The Rise of Peptides: Unveiling the $48 Billion Phenomenon in Therapeutics

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Peptides are in simple terms a short chain of amino acids, the building blocks of proteins. They play a vital role in our health. I should emphasize that what sets peptides apart from dietary supplements is their ability to target specific areas or functions in the body. Each peptide that you make (or take) has unique properties and can address specific health concerns very effectively.


There is ongoing research and regulation in this new field, and peptides are not supposed to be widely accessible to people, however, they’ve been extensively studied and they’re sold online. I do encourage you as you read this, to keep that in mind. 

Unlike medications or even dietary supplements peptides sometimes require a lot of time to show noticeable effects and individual responses can vary. Let’s explore this exciting field together today because I want to teach you something cutting-edge, and also, I want you to say that you “read it here first.” 

According to a recent report, the global peptide therapeutics market is projected to reach a staggering $48 billion in just a couple more years (by the year 2025). That’s no small feat! With the growing body of research, we’re discovering that these tiny but mighty molecules hold great potential in treating a variety of health concerns. 


As more studies shed light on their therapeutic benefits, it’s no wonder that people are getting increasingly excited about the prospects of peptides for promoting health and well-being. It explains why people are buying these products online and learning to self-inject. 

I’ve studied peptides extensively for the past 4 years. I’ve tried some of them during my research. I know that people are purchasing these even though they’re not researchers. How else do you think we’ve hit billions of dollars in sales… it’s not because a few universities are doing studies on mice!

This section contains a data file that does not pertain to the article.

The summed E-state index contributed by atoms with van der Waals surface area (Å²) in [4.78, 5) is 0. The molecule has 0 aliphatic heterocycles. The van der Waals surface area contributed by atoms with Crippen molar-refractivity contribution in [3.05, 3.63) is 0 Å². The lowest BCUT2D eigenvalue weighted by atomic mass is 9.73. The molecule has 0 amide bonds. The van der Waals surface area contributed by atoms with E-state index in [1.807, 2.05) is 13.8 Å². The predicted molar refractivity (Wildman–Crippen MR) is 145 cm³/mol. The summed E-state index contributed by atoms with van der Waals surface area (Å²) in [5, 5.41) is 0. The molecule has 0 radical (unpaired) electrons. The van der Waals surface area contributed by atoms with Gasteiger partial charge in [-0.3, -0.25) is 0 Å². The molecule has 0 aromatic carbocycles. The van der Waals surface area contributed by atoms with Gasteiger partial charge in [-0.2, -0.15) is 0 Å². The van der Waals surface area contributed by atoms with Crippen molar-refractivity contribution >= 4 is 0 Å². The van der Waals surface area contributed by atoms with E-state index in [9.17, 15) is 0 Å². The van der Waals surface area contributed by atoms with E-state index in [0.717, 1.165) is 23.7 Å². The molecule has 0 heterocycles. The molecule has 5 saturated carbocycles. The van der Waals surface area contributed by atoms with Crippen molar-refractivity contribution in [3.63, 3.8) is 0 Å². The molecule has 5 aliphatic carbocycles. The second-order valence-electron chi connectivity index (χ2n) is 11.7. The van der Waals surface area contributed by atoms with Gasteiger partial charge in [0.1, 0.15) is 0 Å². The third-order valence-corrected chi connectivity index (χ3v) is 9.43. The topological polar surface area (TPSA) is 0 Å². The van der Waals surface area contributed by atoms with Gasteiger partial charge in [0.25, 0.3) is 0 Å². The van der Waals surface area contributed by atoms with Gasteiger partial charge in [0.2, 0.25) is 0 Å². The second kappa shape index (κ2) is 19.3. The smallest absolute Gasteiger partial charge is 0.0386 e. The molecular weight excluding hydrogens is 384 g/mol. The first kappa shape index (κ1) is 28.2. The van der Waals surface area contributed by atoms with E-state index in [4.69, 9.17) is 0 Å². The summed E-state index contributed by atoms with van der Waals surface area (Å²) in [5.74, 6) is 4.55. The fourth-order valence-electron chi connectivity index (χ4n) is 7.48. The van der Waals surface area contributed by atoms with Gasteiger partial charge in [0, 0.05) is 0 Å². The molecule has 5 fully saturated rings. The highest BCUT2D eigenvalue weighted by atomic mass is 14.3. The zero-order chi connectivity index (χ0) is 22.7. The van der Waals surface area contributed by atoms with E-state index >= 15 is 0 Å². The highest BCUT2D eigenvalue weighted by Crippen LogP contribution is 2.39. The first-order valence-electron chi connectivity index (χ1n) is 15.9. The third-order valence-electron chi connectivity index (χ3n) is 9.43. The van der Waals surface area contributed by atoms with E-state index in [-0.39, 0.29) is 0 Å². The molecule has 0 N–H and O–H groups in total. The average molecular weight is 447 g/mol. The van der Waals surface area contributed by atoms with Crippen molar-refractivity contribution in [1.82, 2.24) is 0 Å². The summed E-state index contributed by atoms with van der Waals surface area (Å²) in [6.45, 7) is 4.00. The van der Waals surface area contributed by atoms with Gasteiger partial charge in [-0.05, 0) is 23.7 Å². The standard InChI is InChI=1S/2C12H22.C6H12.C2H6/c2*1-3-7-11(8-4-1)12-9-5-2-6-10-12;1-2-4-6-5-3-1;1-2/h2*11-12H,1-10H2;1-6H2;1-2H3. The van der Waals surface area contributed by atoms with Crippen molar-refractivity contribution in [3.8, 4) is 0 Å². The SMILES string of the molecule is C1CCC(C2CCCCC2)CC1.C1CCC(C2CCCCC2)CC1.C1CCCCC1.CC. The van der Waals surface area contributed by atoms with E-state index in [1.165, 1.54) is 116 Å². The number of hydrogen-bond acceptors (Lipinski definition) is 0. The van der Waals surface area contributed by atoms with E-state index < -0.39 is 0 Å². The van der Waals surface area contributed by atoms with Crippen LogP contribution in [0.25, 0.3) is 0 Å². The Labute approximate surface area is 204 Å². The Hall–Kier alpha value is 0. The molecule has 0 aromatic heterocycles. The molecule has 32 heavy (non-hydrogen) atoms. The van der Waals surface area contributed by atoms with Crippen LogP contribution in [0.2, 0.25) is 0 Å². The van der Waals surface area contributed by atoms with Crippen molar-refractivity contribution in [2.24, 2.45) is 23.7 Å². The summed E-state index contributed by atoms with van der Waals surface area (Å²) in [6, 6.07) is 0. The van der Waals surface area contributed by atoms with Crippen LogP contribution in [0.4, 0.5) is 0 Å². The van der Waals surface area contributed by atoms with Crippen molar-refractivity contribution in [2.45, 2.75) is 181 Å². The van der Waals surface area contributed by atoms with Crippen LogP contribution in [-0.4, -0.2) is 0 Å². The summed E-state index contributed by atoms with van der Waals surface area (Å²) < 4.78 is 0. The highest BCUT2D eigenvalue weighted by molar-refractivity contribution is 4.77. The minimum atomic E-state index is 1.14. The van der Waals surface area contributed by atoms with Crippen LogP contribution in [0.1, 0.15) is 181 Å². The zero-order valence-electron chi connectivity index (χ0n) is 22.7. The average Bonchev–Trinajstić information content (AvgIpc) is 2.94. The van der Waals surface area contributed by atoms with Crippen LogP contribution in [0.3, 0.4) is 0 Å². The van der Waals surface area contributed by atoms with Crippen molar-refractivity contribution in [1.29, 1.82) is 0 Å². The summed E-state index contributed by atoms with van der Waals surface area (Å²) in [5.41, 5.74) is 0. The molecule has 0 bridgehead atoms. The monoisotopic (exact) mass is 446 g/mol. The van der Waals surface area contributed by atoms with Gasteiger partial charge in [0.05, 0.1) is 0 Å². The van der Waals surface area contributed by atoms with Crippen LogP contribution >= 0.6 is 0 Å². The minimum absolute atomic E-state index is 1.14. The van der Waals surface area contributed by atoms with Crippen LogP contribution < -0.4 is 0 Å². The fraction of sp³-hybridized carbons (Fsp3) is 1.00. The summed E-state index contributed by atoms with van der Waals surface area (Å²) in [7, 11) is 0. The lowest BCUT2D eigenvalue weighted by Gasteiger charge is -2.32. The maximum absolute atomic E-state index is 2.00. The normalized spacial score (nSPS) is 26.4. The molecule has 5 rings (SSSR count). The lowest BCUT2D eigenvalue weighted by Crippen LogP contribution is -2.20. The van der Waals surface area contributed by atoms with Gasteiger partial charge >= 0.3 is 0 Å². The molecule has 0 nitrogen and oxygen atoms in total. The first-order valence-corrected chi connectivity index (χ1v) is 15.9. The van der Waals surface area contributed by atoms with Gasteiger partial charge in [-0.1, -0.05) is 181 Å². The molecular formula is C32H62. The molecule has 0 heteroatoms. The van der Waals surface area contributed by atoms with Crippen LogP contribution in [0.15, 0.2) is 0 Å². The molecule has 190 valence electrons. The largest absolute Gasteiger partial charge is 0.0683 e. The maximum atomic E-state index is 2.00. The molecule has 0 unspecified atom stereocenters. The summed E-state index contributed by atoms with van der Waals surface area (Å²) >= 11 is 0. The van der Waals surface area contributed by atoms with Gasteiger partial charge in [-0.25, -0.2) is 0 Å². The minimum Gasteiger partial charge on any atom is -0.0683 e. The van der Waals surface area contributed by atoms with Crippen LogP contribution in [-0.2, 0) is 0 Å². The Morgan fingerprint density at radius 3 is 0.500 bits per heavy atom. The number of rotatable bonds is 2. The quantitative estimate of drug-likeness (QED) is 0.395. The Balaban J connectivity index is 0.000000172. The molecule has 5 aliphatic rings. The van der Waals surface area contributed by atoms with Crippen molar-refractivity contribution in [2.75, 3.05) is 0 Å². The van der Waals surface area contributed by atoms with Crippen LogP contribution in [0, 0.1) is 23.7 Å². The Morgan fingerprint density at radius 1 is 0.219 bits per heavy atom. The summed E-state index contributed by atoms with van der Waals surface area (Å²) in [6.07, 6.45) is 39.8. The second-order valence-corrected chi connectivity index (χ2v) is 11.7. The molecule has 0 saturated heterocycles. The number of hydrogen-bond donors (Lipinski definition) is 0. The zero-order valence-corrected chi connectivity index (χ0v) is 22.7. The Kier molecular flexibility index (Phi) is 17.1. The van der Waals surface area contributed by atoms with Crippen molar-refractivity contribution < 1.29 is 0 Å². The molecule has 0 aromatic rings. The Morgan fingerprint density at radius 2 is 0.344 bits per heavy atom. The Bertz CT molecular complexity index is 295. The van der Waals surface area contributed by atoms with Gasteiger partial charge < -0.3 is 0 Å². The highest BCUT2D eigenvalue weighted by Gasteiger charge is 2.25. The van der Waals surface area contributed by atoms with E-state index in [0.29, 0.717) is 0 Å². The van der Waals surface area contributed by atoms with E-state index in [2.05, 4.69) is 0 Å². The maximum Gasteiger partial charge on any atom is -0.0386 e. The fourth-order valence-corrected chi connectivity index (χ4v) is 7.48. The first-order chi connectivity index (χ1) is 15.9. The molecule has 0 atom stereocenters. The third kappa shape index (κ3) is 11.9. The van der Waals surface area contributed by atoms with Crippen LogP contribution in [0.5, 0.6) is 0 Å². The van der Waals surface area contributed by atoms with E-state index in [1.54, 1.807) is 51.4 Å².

Technically, only medical researchers should be buying peptides after acknowledging their intended purpose. However, individuals are acquiring and using peptides without prescriptions, and just YouTubing dosages, creating a sort of “Wild West” scenario. 

So let’s dive into this fascinating world of peptides and explore how they’re shaping the future of healthcare, shall we?

How Does One Use Peptides?

The ability of a peptide to pass through the stomach intact -termed gastric survivability- varies with each peptide. Most of the therapies that I’ll share today have to be taken via subcutaneous injections because peptides are typically broken down in the digestive system and therefore will not be absorbed when taken orally. 

However, there are some peptides and peptide-like compounds that have been designed or modified to improve their stability and absorption when taken orally. 

A quick note on accessibility: The world of peptides is relatively new, and their use as “supplements” isn’t yet established. Many people including myself purchase these peptides online, where they are often labeled as “research chemicals” and “not for human use.”